With “Hunger,”his feature debut in 2008, Turner Prize-winning artist-turned-director Steve McQueen made a bold statement right out of the gate: he was a filmmaker to watch. Three years later, “Shame” solidified his reputation as an audacious director with an unflinching eye. And now, with “12 Years a Slave,” which screened this week at the Toronto International Film Festival after premiering at Telluride, McQueen has made what is destined to become the definitive film about slavery in the American South (you can read our review of the film here).
The film, based on a true story, stars Chiwetel Ejiofor as Solomon Northup, a genteel New Yorker born into freedom who was kidnapped in 1841, trafficked to Louisiana, and sold to a series of slave owners (Paul Giamatti, Benedict Cumberbatch, Michael Fassbender) who are increasingly cruel and unusual. It’s a horrendous story, layered with levels of degradation and brutality designed to irrevocably damage both the spirit and the body, and yet McQueen finds humanity and grace in Northup’s (ultimately triumphant) story.
We caught up with McQueen once the rave (that’s an understatement) reviews began rolling in at Toronto. He’s a smart and thoughtful man, and we discussed how he was inspired by Anne Frank, why there is room in the world for both Django Unchained and 12 Years a Slave, and his undying admiration for Michael Fassbender, his constant leading man.
How did you first learn about Solomon Northup?
I wanted to tell a story about slavery. I thought, “How do I get an ‘in’ on this story? Okay, a free man who gets kidnapped into slavery...” What was interesting to me about that was to have the audience go with him and they become that person.
I was working with John Ridley on the script, and it was going well, but it was taking time. My wife said to me, “Why don't you look into true accounts of slavery,” her being a historian, of course. So we both researched it, and she came up with this book called “12 Years a Slave.” She said to me, “I think I've got it.” If anything was an understatement, it was that. Because when you have an idea, and then you see it in script form in your hands? I was trembling. Every page was a revelation.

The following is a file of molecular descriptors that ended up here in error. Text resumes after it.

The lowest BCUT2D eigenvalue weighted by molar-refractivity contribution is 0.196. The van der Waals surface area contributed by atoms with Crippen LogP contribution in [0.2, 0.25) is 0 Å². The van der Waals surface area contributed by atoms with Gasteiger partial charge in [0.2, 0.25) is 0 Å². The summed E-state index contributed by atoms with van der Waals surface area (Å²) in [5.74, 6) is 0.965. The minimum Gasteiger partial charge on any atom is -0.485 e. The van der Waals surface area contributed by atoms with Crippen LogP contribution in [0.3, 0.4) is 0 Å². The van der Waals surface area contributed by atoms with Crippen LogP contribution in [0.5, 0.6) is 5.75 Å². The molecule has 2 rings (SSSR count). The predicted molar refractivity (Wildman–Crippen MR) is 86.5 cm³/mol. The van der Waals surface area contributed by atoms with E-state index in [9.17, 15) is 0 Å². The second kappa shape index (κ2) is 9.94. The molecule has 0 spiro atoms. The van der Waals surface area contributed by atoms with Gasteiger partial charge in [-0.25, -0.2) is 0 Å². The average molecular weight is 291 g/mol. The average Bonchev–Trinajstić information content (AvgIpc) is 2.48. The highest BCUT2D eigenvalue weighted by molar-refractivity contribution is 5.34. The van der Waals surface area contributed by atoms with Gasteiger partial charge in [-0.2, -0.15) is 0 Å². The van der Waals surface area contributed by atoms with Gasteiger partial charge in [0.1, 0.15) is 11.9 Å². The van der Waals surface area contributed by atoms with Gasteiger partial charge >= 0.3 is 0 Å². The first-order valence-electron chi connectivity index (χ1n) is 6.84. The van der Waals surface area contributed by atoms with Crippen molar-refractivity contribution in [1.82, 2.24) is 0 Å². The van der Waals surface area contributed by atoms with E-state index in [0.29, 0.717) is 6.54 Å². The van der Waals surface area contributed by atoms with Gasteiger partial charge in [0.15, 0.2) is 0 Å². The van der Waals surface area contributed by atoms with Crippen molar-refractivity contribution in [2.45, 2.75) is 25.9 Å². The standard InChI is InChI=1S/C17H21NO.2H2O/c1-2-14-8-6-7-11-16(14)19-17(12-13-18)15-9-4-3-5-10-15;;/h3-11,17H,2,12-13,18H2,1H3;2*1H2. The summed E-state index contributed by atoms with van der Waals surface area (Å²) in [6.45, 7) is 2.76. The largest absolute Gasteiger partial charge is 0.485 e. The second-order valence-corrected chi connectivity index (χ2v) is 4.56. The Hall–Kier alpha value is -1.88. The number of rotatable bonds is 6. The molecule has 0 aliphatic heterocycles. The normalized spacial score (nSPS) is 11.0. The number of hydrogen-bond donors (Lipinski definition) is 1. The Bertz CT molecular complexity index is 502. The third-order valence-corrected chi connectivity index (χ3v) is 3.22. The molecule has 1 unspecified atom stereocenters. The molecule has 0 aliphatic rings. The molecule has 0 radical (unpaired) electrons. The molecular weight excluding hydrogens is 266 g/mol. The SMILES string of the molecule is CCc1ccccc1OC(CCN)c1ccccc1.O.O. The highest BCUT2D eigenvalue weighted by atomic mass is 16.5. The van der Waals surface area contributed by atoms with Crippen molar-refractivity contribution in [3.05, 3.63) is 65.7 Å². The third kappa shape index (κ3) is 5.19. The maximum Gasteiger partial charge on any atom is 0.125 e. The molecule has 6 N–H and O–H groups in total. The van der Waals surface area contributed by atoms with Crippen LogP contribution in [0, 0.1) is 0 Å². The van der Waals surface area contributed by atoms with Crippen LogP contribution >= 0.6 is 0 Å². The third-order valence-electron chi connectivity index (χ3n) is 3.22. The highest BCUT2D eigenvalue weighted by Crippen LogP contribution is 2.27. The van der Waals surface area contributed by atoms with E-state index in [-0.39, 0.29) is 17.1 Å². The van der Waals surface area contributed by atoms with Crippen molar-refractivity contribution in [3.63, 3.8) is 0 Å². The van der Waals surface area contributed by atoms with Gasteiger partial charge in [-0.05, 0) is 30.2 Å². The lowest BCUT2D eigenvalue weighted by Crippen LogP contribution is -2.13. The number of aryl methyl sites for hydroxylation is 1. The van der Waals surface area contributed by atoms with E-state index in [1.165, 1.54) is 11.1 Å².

I live in Amsterdam, where Anne Frank is a world treasure. [When I found this book,] I thought, “My God, this is Anne Frank, but 100 years earlier. Why did I not know this book?” But then I found out that hardly anyone knew this book; in fact, all the people I spoke to had no idea of the existence of this book. No one. And that's when I made it my passion to make this book into a film.
There have certainly been American depictions of slavery before—most notably, “Roots”—but nothing has ever been this unflinching. Do you think it took a Brit – an outside perspective -- to make this movie?
I think it's more complex than that. My parents are from Grenada, my mother and father; you know, this is the place where Malcolm X’s mother was born. My mother was born in Trinidad; the phrase “Black Power” was born in Trinidad. Harry Belafonte is from Jamaica. Marcus Garvey is from the West Indies. And there's this huge majority of my family living in the United States, so it's a little bit more complex than that. It's not about me being a Brit; it's about me being a part of that sort of diaspora.
There’s some tough scenes. It felt like you were saying, “You need to see this, you need to look at this.” Was that always the idea? Making the camera linger on difficult moments?
Absolutely. I'm a filmmaker, so I always think: When is the breaking point? Sometimes you've got to go beyond the breaking point, and then you catch it. When is long enough? It’s one of those things you have to look at, walk away, and go home and find out what it is. It's sometimes beyond the breaking point, because you go through that barrier of the pain of this person. In the book, Solomon is hanging all day… So I wanted somehow for the audience to sort of experience that, for a fraction, as much as I could.
Did you ever dial it back?
I think if I was to film the book the way it was, it would have been too much. So I knew I had to be very selective about what I could do, and [I had to] take things out because that was the story. If it wasn't best for the film, or wasn't good for the narrative, it got edited out. So to answer your question: I had to be careful, but it is what it is. Because when you get to the crescendo at the end of the movie, when Patsey's whipped, we have to slowly build to that.
Right. But there's also more you could have shown, but didn’t.
I was happy with what I shot. I didn't edit myself at all.
What was it like for the cast, and for you, living with this for so long? I would imagine it was a lot to deal with.
I’m the kind of person who likes to create the environment and mindset—not because I do it deliberately, but because that’s how I like to live—where, from catering to makeup to hair to wardrobe, electricians, camera department lighting, sound, you know, it's our movie; we're together, and we have that camaraderie and that closeness. To have that environment where people feel safe, the actors feel safe to experiment, to fail, to fail better is what I want. It's always what I wanted.
I can't work in an environment where it's a stiff hierarchy; that's not my kind of way. We have to create an environment of love. It sounds corny, me saying it, but I don't really care—“love” is way underused anyway. We have an environment where people have a stake in the film, it’s our movie, so they want to go that extra mile. That's the kind of environment we had for people to work together in difficult situations and difficult scenes, and at the end of the day, come together and have a hug, and go for a drink and be together. It was about being together.